03 June 2004 - 10 July 2004
Glad Day, 2004, installation view, Foxy Production, New York
Glad Day, 2004, installation view, Foxy Production, New York
Jane Benson, Khaki Chandelier, 2004 (detail.)
Glad Day, 2004, installation view, Foxy Production, New York
David Noonan, untitled, 2004, gouache, silkscreen print, 20 x 20 in. (50.8 x 50.8 cm)

Foxy Production announces GLAD DAY, a group exhibition that presents narratives from recent, distant and mythic pasts that respond to contemporary conditions. Glad Day, William Blake’s enigmatic color print from 1794, depicts the character Albion (both man and nation) ecstatic at his freedom from the slavery of materialism; a revelry that is also a “dance of Eternal Death.” Mythological narrative with compelling contemporary resonance is the inspiration for Glad Day: from the allegorical imaginings of early Man to a collection of recordings of surveillance cameras from distant places, these elegant and intricate works offer contemplation upon a conflicted world.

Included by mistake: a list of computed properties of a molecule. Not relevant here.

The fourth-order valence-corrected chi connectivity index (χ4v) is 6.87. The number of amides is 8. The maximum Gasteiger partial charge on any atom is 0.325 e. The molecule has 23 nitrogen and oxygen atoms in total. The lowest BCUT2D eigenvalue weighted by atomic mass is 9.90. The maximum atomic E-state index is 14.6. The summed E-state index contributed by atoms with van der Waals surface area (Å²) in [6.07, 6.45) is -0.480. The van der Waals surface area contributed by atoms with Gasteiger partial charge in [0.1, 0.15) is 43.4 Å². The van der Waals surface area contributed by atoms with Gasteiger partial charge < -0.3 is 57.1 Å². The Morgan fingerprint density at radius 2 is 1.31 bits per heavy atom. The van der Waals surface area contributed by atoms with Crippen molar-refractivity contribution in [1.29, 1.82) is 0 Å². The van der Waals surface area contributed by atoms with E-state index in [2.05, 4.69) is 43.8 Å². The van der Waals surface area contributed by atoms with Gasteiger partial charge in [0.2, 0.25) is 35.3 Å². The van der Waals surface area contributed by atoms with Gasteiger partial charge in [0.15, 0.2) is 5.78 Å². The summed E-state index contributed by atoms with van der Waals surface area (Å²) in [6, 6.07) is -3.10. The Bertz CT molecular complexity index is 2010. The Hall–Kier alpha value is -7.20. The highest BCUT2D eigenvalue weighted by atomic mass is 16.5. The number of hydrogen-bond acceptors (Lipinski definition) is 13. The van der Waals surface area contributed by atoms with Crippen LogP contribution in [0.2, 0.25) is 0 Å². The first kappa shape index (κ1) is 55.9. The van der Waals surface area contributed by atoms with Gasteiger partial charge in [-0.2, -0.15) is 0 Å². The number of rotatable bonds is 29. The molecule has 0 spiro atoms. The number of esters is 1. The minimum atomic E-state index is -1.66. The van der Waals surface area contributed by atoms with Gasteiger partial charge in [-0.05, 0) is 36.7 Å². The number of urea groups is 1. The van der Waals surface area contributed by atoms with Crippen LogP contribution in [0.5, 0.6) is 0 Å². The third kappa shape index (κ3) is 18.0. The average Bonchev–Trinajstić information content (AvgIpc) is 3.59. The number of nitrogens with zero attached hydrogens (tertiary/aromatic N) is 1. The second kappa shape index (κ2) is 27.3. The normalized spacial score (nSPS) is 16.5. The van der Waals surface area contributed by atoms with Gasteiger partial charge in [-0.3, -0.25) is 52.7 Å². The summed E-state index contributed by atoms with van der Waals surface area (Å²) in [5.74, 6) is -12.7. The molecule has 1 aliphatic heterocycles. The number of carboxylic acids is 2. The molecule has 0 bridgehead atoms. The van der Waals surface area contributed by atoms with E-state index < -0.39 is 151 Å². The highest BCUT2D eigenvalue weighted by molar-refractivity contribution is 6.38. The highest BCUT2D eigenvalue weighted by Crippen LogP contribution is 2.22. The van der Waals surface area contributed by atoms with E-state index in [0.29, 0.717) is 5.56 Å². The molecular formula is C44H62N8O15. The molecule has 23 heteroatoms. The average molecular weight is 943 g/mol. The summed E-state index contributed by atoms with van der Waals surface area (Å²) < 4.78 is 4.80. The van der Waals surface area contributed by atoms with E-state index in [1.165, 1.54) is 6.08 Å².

Jane Benson conjures a khaki chandelier, fabricated from party decorations. Evoking bygone military pomp, the object is at once majestic and absurd, a symbol of faded power and glory. Sean Dack presents C-prints sourced from surveillance cameras positioned in random places across the globe. A video projector, connected to web-streams from the various cameras, is used to develop the photographic paper. Dack intercepts the live flow of information to create moody deep-red images of displacement.

David Noonan’s sepia-toned gouaches in heavy elaborate frames and his earth-toned silkscreen print of a crocheted house create a retrospective aesthetic, an otherworldly past that is too disquieting to be nostalgic. Joshua W.F. Thomson presents the “Institute of Ape Culture”. A framing device for drawings, video and performances, the Institute imagines early man’s engagement with basic utilitarian problem-solving and the development of a symbolic order.